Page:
I stumbled across an amazing story, A Message to Garcia, about 6 months ago, which sums up what we all should strive to be and should look for when hiring people. This book is in the public domain, and I am including copies at the end of this review, based on the Project Gutenberg texts.
The book, which is really more of an essay, was written by Elbert Hubbard, an American writer and philosopher who was active in the late 19th and early 20th centuries. He wrote this story shortly after the end of the Spanish-American War, based on the actions of Andrew Summers Rowan. During the war, Rowan was asked by his general to deliver a message from President McKinley to General Calixto García, leader of the Cuban resistance, who was hidden in the mountains in an unknown location. Not asking how he was going to accomplish such a task, he took the message from his general, and without a word he set off and successfully delivered the message to Garcia.
The essay extols the virtues of Rowan as a desirable trait for all people. Here is the crux of Hubbard’s message, as I see it:
The world needs people who can take a task and complete it, without question, complaint, or fuss.
Many of us are that person. As managers, these are the person we want working on our teams. As entrepreneurs, these are definitely the people we want for our startups. Hubbard describes those who cannot take or follow through on orders as morally deformed or crippled. He sympathisizes with the hard working person, who does their job without complaint, without stupid questions. To quote Hubbard:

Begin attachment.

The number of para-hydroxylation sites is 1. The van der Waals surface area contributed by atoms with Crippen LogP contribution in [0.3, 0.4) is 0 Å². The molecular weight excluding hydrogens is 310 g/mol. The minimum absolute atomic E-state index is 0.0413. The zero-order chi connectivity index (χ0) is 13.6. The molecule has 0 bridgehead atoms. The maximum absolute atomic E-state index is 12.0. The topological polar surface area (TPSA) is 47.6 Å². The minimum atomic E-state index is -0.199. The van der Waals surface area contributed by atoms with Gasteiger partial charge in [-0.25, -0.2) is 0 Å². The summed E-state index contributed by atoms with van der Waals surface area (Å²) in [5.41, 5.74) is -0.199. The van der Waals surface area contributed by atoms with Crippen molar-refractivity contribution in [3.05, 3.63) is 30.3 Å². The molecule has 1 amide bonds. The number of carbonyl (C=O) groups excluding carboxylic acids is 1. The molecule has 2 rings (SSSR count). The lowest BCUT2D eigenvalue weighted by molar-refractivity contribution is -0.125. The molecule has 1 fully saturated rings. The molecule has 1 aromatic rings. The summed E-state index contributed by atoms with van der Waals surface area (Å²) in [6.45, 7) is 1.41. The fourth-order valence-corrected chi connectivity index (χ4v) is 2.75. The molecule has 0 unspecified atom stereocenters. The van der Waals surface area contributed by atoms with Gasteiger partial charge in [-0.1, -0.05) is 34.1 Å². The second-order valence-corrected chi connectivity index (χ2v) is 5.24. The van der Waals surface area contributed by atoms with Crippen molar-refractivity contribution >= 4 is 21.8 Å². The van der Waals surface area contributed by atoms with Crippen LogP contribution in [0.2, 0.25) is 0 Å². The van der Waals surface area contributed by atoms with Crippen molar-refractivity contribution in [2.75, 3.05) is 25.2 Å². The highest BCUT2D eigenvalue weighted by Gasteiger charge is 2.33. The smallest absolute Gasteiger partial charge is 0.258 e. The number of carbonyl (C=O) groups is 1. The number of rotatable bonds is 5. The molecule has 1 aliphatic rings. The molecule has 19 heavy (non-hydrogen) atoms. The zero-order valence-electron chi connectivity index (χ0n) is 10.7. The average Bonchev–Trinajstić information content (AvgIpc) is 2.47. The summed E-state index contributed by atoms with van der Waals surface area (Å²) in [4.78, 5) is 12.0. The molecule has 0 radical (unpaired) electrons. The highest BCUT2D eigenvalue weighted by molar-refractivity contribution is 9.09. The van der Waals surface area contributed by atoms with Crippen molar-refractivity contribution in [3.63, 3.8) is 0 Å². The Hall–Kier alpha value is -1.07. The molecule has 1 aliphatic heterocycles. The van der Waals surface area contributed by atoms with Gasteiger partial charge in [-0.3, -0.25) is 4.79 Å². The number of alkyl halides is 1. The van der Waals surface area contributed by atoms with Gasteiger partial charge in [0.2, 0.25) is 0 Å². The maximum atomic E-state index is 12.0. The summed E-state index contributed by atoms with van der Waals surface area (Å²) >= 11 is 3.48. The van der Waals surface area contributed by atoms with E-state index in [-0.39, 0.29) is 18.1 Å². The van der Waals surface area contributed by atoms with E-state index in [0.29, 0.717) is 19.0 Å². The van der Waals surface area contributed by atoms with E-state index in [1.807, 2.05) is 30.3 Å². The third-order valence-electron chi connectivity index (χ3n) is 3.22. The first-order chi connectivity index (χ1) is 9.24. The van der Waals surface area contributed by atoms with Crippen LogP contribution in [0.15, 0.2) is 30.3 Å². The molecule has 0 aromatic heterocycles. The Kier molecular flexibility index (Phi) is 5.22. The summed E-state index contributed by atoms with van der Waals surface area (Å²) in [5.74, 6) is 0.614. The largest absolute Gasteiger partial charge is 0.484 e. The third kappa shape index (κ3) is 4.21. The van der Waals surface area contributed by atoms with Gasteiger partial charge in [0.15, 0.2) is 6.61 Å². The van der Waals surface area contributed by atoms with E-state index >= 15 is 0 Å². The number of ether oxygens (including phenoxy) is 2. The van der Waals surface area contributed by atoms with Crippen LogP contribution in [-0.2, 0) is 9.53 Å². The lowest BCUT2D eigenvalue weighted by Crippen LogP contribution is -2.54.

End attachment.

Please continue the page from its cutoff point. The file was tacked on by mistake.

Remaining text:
“His kind is so rare that no employer can afford to let him go. He is wanted in every city, town and village—in every office, shop, store and factory.”
I am not going to try an analyze the book from head to tail here, because I would do an injustice to it. The one thing that strikes me is that this book could have been written yesterday. I believe it is as important a book as any I have read in years and should be required reading for every child, high school student, college student, worker, soldier, and citizen. It is short enough to read in a few minutes and I very highly recommend it. You can download or read the book here:
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I am forming an opinion lately that books do not need to be long, but rather short. This was first brought to my attention while reading Seth Godin’s “The Dip”. There are too many non-fiction books that have filler, because apparently some publishers charge for books by the pound. There may be a prevailing thought that a short book does not carry as much perceived value as a long, large, heavy one. This is why we end up abandoning books before finishing them, unless the content is very compelling.
I believe books need to be shorter, not longer. I think that takes a great deal of time and thought to write a shorter book than it does a longer book. To quote Cicero (also attributed to Blaise Pascal, Mark Twain, and others):
“If I had more time, I would have written a shorter letter.”
To quote my wife:
“Land the plane.”